By appearance of antigen-specific receptors on lymphocyte surfaces.
What is an Antigen-presenting cell?
Cells that phagocytize pathogens and present antigenic determinants on their surfaces for recognition by T cells. APCs include dendritic cells, macrophages, and activated B lymphocytes.
What is humoral immune response?
Immunity conferred by antibodies present in blood plasma and other body fluids.
Define clonal selection.
Process during which a B cell or T cell become sensitized through binding contact with an antigen.
What is a memory cell?
Members of B cell and T cell clones that provide for immunologic memory.
How is active humoral immunity acquired?
It is acquired during an infection or via vaccination and provides immunological memory.
How is passive immunity acquired?
Whenever a donor's antibodies are injected into bloodstream, or when a mother's antibodies cross the placenta. Protection is short-lived and immunological memory is not established.
What is the make-up of the antibody monomer?
4 polypeptide chains, 2 heavy, 2 light, connected by disulfide bonds. Each chain has both a constant and variable region.
What are the five classes of antibodies?
IgM, IgA, IgD, IgG, and IgE.
Define phagocyte.
WBC (macrophages, neutrophils, etc.) that engulf and destroy pathogens that breach epithelial barriers.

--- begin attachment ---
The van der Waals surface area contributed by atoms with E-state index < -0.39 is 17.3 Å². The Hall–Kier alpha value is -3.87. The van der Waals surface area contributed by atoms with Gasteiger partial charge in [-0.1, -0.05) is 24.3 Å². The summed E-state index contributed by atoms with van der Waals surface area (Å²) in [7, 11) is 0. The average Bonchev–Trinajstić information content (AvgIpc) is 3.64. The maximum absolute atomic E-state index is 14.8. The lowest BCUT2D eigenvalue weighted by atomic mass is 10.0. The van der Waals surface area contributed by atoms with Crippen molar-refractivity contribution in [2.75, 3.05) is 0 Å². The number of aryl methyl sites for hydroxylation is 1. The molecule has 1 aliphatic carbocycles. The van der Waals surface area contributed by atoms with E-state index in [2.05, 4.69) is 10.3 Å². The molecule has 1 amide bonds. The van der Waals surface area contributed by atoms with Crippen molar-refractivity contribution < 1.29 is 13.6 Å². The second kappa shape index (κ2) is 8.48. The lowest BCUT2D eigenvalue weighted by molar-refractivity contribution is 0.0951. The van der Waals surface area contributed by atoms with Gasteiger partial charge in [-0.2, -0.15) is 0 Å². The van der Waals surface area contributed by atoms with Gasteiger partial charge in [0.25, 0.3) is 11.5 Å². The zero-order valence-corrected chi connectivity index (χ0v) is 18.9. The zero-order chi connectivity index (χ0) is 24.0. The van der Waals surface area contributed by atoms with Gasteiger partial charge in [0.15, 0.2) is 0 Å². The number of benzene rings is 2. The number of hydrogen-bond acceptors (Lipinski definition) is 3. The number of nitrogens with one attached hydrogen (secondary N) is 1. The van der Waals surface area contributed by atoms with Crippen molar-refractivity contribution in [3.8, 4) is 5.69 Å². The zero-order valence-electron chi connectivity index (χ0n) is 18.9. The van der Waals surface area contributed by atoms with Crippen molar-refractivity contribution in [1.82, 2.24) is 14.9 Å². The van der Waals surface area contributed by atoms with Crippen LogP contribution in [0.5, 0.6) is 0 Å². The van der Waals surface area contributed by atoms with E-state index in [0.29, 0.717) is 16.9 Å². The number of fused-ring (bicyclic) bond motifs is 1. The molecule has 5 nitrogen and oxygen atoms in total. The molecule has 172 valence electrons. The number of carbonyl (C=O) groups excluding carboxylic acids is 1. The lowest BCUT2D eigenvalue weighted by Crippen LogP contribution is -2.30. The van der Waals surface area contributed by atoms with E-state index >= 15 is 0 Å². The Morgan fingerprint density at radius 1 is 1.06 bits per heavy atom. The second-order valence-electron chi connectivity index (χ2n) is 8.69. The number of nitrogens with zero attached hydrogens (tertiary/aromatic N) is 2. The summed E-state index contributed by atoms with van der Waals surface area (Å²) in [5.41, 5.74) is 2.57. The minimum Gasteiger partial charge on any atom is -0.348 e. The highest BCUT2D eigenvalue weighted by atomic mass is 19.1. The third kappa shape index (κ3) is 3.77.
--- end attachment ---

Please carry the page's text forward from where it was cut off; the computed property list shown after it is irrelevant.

What is IgM?
Class of antibodies found in circulating body fluids and first antibodies to appear in response to initial exposure to antigens.
What is IgA?
Include antibodies found in external bodily secretions (as saliva, tears, and sweat)
What is IgD?
Antibodies found only on surface of B cells and possibly functioning as antigen receptors to initiate differentiation of B cells into plasma cells.
What is IgG ?
Most abundant antibodies found in blood serum, lymph. Trigger action of complement system.
What is IgE?
Antibodies produced in lungs, skin, and mucous membranes and responsible for allergic reactions.
Define the two types of antibody regions.
Constant regions determine antibody function and class; variable regions enable antibodies to recognize its appropriate antigen.
What are monoclonal antibodies?
Pure preparations of a single antibody type useful in diagnostic tests and in treatment for some types of cancer.
How are immunocompetent helper cells (TH) and cytotoxic (TC) T cells activated?
By binding simultaneously to an antigen and a MHC protein displayed on the surface of an APC.
What's the difference between humoral immunity and cellular immunity?
Humoral (humors = fluids) immunity is provided by antibodies produced by B lymphocytes present in body's humors; cellular immunity is associated with T lymphocytes and has living cells as its protective factor.
Define immunodeficiency.
Any congenital or acquired condition that causes immune cells, phagocytes, or complement to behave abnormally.
How does the primary immune response come about?
It occurs on 1st exposure to a particular antigen, with a lag time of about 3-6 days.
How does the secondary immune response come about?
It occurs when someone is re-exposed to the same antigen, only acts fasters, more prolonged and more effective.
Define Helper T cell. (aka CD4, T4 cells)
Any T cell that when stimulated by a specific antigen, releases lymphokines that promote activation and function of B cells and killer T cells.
Define Natural Killer (NK) cells.